The Washington PostDemocracy Dies in Darkness

Opinion Let’s admit it: The Jan. 6 committee isn’t uncovering anything new

A video of the testimony of Pat Cipollone, former Trump White House counsel, plays during a hearing of the Jan. 6 committee. (Doug Mills/AP)

If the Jan. 6 committee featured a prosecution and defense, much time and effort could have been spared Tuesday with both sides stipulating that right-wing extremist groups are bad and that they played a significant role in the U.S. Capitol incursion of Jan. 6, 2021.

Despite breathless previews of coming attractions, little has changed since the hearings began beyond what was already established: By insisting against all credible evidence that the 2020 presidential election was fraudulent, President Donald Trump incited the Capitol riot, dangerously directed his anger toward his own vice president and, most damning of all, refused to participate in the peaceful transfer of power on Jan. 20, 2021.

But the effort to connect Trump to some grand conspiracy involving a shadowy network of fanatical backyard warriors and armchair militants is a bridge too far. It risks making him seem a victim of this overzealous and partisan committee, as evidenced by a new New York Times/Siena College poll showing Trump in a virtual dead heat with President Biden in a hypothetical 2024 rematch — a reality check in the midst of these “bombshell” hearings.

The effort to link Trump to the actions of militant groups, such as the Proud Boys and the Oath Keepers, continues to fall flat. On Tuesday, the committee failed to demonstrate any direct coordination beyond the delusions of the militia members and right-wing media personalities. Likewise, the video testimony of former White House counsel Pat Cipollone provided nothing new; it has long been known that he quickly accepted the election results and tried to persuade Trump to do the same.

One felt sympathy for the live witnesses who were mercilessly used by the committee. The first, Jason Van Tatenhove, is a former member of the Oath Keepers who had no involvement in Jan. 6 and therefore no material testimony to offer. His presence was apparently to provide a warning to everyone to stay away from groups like the Oath Keepers and to allow him to share his opinions of the danger he thinks Trump poses for the future. Duly noted.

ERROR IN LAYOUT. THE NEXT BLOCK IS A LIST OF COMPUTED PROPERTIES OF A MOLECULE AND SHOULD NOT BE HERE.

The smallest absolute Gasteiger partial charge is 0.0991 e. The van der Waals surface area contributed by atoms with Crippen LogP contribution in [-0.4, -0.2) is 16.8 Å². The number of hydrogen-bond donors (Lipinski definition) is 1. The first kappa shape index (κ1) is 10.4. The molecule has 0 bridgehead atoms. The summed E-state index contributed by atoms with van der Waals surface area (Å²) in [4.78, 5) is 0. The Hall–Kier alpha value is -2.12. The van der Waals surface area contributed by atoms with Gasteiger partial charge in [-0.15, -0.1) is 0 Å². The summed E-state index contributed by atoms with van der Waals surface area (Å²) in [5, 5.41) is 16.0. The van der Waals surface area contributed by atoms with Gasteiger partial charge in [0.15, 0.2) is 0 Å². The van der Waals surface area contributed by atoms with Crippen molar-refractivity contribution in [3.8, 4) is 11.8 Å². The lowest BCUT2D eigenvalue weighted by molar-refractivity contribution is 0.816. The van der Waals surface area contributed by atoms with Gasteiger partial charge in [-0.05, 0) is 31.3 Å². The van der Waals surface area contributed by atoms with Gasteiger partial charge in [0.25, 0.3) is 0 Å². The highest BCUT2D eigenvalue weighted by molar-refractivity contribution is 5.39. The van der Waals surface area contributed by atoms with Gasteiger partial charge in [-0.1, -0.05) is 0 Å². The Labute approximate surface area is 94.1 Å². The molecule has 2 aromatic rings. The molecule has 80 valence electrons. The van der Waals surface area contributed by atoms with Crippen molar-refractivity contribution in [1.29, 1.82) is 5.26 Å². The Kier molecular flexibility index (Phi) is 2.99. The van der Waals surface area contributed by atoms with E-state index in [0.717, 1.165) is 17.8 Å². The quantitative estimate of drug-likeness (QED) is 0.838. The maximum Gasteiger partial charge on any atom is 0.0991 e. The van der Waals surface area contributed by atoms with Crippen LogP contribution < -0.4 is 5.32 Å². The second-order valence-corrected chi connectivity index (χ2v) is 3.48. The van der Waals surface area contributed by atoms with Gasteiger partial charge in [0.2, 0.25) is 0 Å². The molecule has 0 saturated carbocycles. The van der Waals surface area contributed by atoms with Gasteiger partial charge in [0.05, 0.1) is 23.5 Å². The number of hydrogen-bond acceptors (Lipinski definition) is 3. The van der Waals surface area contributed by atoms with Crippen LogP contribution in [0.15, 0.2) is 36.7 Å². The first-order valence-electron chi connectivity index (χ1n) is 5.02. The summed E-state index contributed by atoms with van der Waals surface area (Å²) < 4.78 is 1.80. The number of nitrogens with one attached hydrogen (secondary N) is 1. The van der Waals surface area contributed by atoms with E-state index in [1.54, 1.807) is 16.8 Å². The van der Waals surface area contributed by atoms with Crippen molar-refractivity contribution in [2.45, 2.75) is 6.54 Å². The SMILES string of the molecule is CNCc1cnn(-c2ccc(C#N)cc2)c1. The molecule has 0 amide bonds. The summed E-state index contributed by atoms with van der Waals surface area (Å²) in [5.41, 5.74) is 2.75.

The second was a sadder case. Stephen Ayres was a Trump supporter from northeastern Ohio who came to Washington on Jan. 6 to support the president but who — like many who find themselves facing criminal charges — now regrets his actions. His testimony offered a cautionary tale — but mostly on the dangers of getting caught up in the dark hole of social media addiction.

Of all the Trump tweets and sound bites routinely rolled out by the committee, it’s revealing that this part of Trump’s address to the Ellipse crowd on Jan. 6, 2021, is never presented: “I know that everyone here will soon be marching over to the Capitol building to peacefully and patriotically make your voices heard.” On Tuesday, Trump’s replayed remarks were abruptly clipped just before he delivered that line once again. Why? Because Trump’s call to march peacefully to the Capitol undermines the narrative. Likewise, the sloppily edited video testimony of others is suspiciously clipped, sometimes midsentence. Someday, it will be informative to watch it in toto.